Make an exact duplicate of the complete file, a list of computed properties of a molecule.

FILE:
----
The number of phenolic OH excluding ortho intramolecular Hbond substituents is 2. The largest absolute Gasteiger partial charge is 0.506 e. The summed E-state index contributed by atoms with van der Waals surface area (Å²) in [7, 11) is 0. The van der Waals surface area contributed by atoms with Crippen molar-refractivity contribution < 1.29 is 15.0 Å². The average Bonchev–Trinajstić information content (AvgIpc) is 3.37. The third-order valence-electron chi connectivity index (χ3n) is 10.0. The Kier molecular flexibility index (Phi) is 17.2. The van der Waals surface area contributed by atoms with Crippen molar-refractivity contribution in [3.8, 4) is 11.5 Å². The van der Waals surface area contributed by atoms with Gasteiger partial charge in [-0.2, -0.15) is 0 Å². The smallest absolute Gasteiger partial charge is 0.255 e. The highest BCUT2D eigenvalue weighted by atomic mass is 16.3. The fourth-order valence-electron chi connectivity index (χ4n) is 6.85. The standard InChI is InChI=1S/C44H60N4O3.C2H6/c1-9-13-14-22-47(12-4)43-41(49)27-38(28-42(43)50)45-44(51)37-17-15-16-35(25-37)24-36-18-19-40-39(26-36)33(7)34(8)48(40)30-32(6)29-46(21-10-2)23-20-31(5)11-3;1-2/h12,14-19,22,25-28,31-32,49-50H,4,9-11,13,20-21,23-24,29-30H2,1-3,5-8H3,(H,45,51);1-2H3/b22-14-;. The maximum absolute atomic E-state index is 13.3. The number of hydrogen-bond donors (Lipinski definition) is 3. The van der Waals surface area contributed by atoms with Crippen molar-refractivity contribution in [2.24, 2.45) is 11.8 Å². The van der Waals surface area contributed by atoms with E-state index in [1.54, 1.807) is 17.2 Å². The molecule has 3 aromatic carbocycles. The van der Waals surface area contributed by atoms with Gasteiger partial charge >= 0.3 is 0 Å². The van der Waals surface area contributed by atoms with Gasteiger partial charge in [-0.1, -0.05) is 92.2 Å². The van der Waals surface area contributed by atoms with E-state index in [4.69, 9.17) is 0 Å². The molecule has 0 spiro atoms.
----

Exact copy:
The number of phenolic OH excluding ortho intramolecular Hbond substituents is 2. The largest absolute Gasteiger partial charge is 0.506 e. The summed E-state index contributed by atoms with van der Waals surface area (Å²) in [7, 11) is 0. The van der Waals surface area contributed by atoms with Crippen molar-refractivity contribution < 1.29 is 15.0 Å². The average Bonchev–Trinajstić information content (AvgIpc) is 3.37. The third-order valence-electron chi connectivity index (χ3n) is 10.0. The Kier molecular flexibility index (Phi) is 17.2. The van der Waals surface area contributed by atoms with Crippen molar-refractivity contribution in [3.8, 4) is 11.5 Å². The van der Waals surface area contributed by atoms with Gasteiger partial charge in [-0.2, -0.15) is 0 Å². The smallest absolute Gasteiger partial charge is 0.255 e. The highest BCUT2D eigenvalue weighted by atomic mass is 16.3. The fourth-order valence-electron chi connectivity index (χ4n) is 6.85. The standard InChI is InChI=1S/C44H60N4O3.C2H6/c1-9-13-14-22-47(12-4)43-41(49)27-38(28-42(43)50)45-44(51)37-17-15-16-35(25-37)24-36-18-19-40-39(26-36)33(7)34(8)48(40)30-32(6)29-46(21-10-2)23-20-31(5)11-3;1-2/h12,14-19,22,25-28,31-32,49-50H,4,9-11,13,20-21,23-24,29-30H2,1-3,5-8H3,(H,45,51);1-2H3/b22-14-;. The maximum absolute atomic E-state index is 13.3. The number of hydrogen-bond donors (Lipinski definition) is 3. The van der Waals surface area contributed by atoms with Crippen molar-refractivity contribution in [2.24, 2.45) is 11.8 Å². The van der Waals surface area contributed by atoms with E-state index in [1.54, 1.807) is 17.2 Å². The molecule has 3 aromatic carbocycles. The van der Waals surface area contributed by atoms with Gasteiger partial charge >= 0.3 is 0 Å². The van der Waals surface area contributed by atoms with Gasteiger partial charge in [-0.1, -0.05) is 92.2 Å². The van der Waals surface area contributed by atoms with E-state index in [4.69, 9.17) is 0 Å². The molecule has 0 spiro atoms.